Blow for Dartmouth Park community as council loses planning appeal on bowling club
- Credit: Archant
Camden council are being hit with costs after losing an appeal to keep a much loved bowling club in Dartmouth Park for the community.
The long battle to preserve the 100-year-old Mansfield Bowling Club in Croftdown Road ended on Friday when a planning inspectorate ruled in favour of developer Generator Group LLP.
The company has a green light to demolition the bowling club and build 21 homes, three tennis courts, a sports pavilion and community garden on land in the Dartmouth Park Conservation Area left to the public by philanthropist Angela Burdett Coutts.
Council officers in Camden initially approved the application for housing but it was refused by councillors in the planning committee.
Generator Group lodged an appeal, upheld by the inspector, and as a result the developers are seeking costs from the council who they said “unreasonably refused” the application for planning permission.
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The inspector found the council “incurred unnecessary and wasted expense” by not addressing relevant parts of the policy which allowed for the loss of leisure facilities under certain conditions.
The report states “there is no demand for an alternative leisure use of the site which would be suitable.”
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Samuel Kay, of Dartmouth Park Residents CIC, said: “We are extremely disappointed that the appeal has been lost. It is sad that a site with over a 100-year history of community use, which was protected as an ‘asset of community value’, will now be turned to residential development and lost for good.
“We are also shocked that the planning inspector gave so little weight to the views and opinions of the council’s planning committee and the local community; his decision may be within the boundaries of the policy statements but it falls well outside the boundaries of natural justice.”
Cllr Sally Gimson, Labour representive of Highgate Ward, added: “The community worked incredibly hard and campaigned to keep the site for leisure use but now it’s going to be turned into a gated community.
“They say they will build garden to which the public will be allowed in and build three tennis courts for the tennis club and we welcome that but we wanted that whole space to be used for community and leisure space.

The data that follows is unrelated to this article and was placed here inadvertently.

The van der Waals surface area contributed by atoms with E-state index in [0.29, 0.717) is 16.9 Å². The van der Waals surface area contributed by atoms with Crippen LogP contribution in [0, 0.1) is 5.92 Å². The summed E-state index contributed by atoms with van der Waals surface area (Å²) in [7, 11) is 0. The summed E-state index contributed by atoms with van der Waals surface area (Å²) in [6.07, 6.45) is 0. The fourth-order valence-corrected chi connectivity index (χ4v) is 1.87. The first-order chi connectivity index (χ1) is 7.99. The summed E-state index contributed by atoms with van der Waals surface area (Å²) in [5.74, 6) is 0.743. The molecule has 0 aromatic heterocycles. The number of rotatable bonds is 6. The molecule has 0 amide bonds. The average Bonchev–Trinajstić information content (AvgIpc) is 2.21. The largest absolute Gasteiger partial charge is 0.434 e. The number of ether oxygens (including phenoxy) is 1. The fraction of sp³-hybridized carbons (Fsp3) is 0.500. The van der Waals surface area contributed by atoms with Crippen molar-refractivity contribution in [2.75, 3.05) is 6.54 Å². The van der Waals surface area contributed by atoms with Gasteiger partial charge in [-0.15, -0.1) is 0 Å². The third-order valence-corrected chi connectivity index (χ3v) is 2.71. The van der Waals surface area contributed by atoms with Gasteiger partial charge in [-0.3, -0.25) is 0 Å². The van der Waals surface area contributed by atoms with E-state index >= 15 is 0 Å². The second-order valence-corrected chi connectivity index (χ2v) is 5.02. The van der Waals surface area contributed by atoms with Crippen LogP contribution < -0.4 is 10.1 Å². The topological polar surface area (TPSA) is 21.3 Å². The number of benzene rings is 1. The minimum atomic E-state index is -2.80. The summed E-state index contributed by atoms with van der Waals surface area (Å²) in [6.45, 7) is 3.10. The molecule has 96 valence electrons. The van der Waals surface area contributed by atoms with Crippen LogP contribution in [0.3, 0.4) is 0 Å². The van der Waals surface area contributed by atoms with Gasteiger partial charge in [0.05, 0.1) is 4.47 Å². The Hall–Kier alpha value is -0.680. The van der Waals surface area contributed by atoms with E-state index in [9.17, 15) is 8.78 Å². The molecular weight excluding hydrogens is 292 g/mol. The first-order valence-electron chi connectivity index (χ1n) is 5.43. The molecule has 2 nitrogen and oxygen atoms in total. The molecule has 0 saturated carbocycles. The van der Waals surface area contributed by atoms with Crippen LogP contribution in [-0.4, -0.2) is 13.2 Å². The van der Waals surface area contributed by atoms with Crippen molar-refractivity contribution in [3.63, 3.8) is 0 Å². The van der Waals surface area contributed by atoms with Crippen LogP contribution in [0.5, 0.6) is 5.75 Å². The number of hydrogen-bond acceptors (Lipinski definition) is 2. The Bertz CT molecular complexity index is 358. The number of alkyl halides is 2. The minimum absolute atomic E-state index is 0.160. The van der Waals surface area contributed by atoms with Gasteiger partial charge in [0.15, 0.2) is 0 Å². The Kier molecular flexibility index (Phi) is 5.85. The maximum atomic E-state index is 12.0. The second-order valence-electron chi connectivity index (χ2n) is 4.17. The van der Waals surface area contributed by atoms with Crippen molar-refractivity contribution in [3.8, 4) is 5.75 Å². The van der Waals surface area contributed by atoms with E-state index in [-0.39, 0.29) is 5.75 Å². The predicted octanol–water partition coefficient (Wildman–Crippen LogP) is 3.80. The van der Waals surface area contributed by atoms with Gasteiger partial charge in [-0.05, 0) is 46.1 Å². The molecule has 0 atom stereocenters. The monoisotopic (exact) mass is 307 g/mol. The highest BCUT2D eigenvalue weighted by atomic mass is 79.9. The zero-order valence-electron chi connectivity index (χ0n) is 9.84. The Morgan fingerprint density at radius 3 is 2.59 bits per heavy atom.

“Now it’s been given planning permission for housing, the price of that land will go through the roof and certainly that space, the hall, is lost to the community forever.”
A spokesman for Camden Council said: “We are extremely disappointed that the planning inspector has granted permission for this development in spite of the council’s strong efforts to fight the appeal and a robust defence put forward by the local community and local ward councillors.
“The council reviewed the reasons that the planning committee refused planning permission and sought independent legal advice from Counsel. Counsel advised that the policy interpretation was sound and attended the appeal hearing to assist in presenting the council’s case. The council also worked hard to assist and co-ordinate the presentation of representations from the local community at the hearing.
“We are carefully considering the Inspectors decision and will seek further legal advice on both the planning judgement and the decision to award costs to the appellant. The precise award of costs has yet to be determined and will be the subject of a separate process.”
Paul Isaacs, managing director of Generator Group said:“We are obviously delighted that the planning inspectorate has found in our favour and granted our appeal against the committee’s refusal of our planning application.
“Our planning application for the redevelopment of Mansfield Bowling Club is fully policy compliant and will create good quality and much needed housing, publicly accessible open space for recreation and general enjoyment and a community tennis club available to all.
“This is a brownfield site which will deliver an efficient and long-term sustainable use on the site that will enhance the relationship with its surroundings and improve the character and appearance of the Conservation Area through the demolition of derelict buildings.”